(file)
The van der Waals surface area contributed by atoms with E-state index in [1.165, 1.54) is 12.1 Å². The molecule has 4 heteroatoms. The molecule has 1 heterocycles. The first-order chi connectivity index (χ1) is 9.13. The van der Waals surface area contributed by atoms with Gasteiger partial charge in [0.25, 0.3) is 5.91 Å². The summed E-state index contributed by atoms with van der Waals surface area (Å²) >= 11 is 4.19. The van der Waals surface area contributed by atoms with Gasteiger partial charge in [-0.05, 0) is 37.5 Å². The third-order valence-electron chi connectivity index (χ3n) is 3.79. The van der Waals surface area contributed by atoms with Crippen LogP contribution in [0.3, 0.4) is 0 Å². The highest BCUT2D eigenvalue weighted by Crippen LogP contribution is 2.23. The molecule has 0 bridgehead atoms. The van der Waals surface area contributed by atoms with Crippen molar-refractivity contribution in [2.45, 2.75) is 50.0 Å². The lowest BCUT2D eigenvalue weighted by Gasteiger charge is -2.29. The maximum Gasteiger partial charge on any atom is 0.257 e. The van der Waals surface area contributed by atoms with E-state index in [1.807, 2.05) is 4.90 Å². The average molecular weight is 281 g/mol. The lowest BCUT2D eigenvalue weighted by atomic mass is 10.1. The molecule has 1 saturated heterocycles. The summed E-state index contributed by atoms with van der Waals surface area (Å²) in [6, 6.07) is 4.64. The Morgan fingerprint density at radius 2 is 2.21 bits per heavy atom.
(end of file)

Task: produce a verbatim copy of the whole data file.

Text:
The van der Waals surface area contributed by atoms with E-state index in [1.165, 1.54) is 12.1 Å². The molecule has 4 heteroatoms. The molecule has 1 heterocycles. The first-order chi connectivity index (χ1) is 9.13. The van der Waals surface area contributed by atoms with Gasteiger partial charge in [0.25, 0.3) is 5.91 Å². The summed E-state index contributed by atoms with van der Waals surface area (Å²) >= 11 is 4.19. The van der Waals surface area contributed by atoms with Gasteiger partial charge in [-0.05, 0) is 37.5 Å². The third-order valence-electron chi connectivity index (χ3n) is 3.79. The van der Waals surface area contributed by atoms with Crippen LogP contribution in [0.3, 0.4) is 0 Å². The highest BCUT2D eigenvalue weighted by Crippen LogP contribution is 2.23. The molecule has 0 bridgehead atoms. The van der Waals surface area contributed by atoms with Crippen molar-refractivity contribution in [2.45, 2.75) is 50.0 Å². The lowest BCUT2D eigenvalue weighted by Gasteiger charge is -2.29. The maximum Gasteiger partial charge on any atom is 0.257 e. The van der Waals surface area contributed by atoms with E-state index in [1.807, 2.05) is 4.90 Å². The average molecular weight is 281 g/mol. The lowest BCUT2D eigenvalue weighted by atomic mass is 10.1. The molecule has 1 saturated heterocycles. The summed E-state index contributed by atoms with van der Waals surface area (Å²) in [6, 6.07) is 4.64. The Morgan fingerprint density at radius 2 is 2.21 bits per heavy atom.